Thursday, 16 May 2013

ocTEL Week 5 - Learning Styles

I’m currently involved in running professional development sessions for staff looking at how they can use various technologies, including our VLE (Blackboard) in their teaching and development. The aim of the sessions is to showcase what the various technologies can be used for and try to stimulate interest and enthusiasm among teaching staff, rather than ‘click-after-me’ style training sessions.

The latest session I ran was about Developing a Personal Learning Network, so I'll look at that in relation to learning styles. As staff are so time-poor, we're currently experimenting with giving a one-hour session which is largely aimed at showcasing examples, giving the rationale for using certain technologies and discussion of the issues, followed by a 'free practice' practical session which staff can choose to stay on for if they want to try things out and get support while they do so. The session is also supported by a website and a Blackboard module which contains examples of the technology tools covered in the session, links to further information (both theoretical and practical), a Discussion Forum and so on, which allows staff to catch up, fill in the gaps as and when they have time. 

For the learning styles task, I tried to breakdown the four types of learning style (diverging, assimilating, converging, accommodating) outlined by Kolb into the types of learning approach/activity related to it, then thought about how I try to include these in my sessions.

(I’m uneasy about pigeon-holing individuals into one of these specific learning styles. In my view, many learners display different traits which could belong to any of these styles, depending on what they’re learning, who they’re learning with, their level of motivation etc. I also notice that Kolb has recently expanded these 4 learning styles to 9 (Initiating, Experiencing, Imagining, Reflecting, Analyzing, Thinking, Deciding, Acting and Balancing) which makes me wonder what happened to the original 4 mentioned below…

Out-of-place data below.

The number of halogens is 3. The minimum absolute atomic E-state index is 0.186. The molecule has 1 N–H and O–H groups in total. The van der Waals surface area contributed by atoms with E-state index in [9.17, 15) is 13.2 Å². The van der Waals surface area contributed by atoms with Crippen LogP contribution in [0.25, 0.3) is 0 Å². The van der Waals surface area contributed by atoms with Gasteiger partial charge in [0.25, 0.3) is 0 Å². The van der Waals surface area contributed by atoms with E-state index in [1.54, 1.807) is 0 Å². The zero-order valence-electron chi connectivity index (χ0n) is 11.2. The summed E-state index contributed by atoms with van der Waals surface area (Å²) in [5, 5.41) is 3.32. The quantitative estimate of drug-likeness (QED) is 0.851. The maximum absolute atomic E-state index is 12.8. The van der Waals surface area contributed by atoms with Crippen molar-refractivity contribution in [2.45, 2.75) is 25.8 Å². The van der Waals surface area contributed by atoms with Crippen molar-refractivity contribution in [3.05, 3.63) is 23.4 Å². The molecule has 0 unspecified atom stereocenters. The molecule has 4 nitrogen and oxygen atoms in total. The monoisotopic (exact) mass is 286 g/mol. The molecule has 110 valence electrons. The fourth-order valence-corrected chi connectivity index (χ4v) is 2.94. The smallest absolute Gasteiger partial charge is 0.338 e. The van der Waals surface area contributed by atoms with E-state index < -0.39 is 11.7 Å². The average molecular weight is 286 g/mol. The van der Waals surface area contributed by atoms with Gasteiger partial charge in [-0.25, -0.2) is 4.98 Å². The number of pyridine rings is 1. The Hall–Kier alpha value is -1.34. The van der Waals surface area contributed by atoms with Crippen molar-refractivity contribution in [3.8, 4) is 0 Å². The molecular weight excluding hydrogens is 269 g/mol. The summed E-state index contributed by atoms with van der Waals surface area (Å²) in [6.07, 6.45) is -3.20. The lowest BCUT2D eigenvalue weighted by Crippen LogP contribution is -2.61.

Having said that, despite my suspicion of learning styles generally, I do think there's some merit in thinking about learning styles, and trying to identify learners who have more of one kind of style than another, even if only to remind ourselves that when it comes to learning, one size doesn't fit all.

Developing a Personal Academic Network

LEARNING STYLE                               ACTIVITY/APPROACH

Look at things from different perspectives
Watch rather than do
Gather information
Work in groups
Personal feedback

·        Start session with brief discussion in pairs / small groups to find out what they know and their ideas on the subject
·        Find out who uses which types of Social Media and what they use them for
·        Demonstrate my own Personal Learning Network

Logical approach
Clear explanation
Abstract concepts

·        Small section devoted to how to use a particular technology – e.g. Twitter, Diigo etc (followed up after initial one hour session)
·        Explain rationale behind building your own PLN and how it can help expand access to research and expertise
·        Provide links to further reading/theory in module and on website
·        Diagram of my PLN

Technical tasks
Work with practical applications

·        Set up a tool during the session, or, if short of time, set aside time after session for questions/hands-on working with tools
·        Allow participants to try setting up instance of tools themselves and provide support where necessary

Practical approach
New challenges
Gut instinct
Work in teams
Set targets

·        Discussion Forum and Groups set up in Blackboard module to support session
·        Allow time after session for hands-on practice setting up/using tools (they might need less help)
·        Ask participants which tools they aim to use and to report back in next session


  1. I enjoyed reading your post. Kinda share your scepticism about learning styles, but liked the way you matched Kolb's original 4 learning styles to a practical project that you're currently doing. Nice.

  2. Thanks Jim, enjoying your reflections.

    Perhaps the revised 9 style version is aligning to Bloom's? Methinks I need to do an 'Andrew Churches' Digital Taxonomy' style makeover on the new version of Kolb LSI.... thinking already..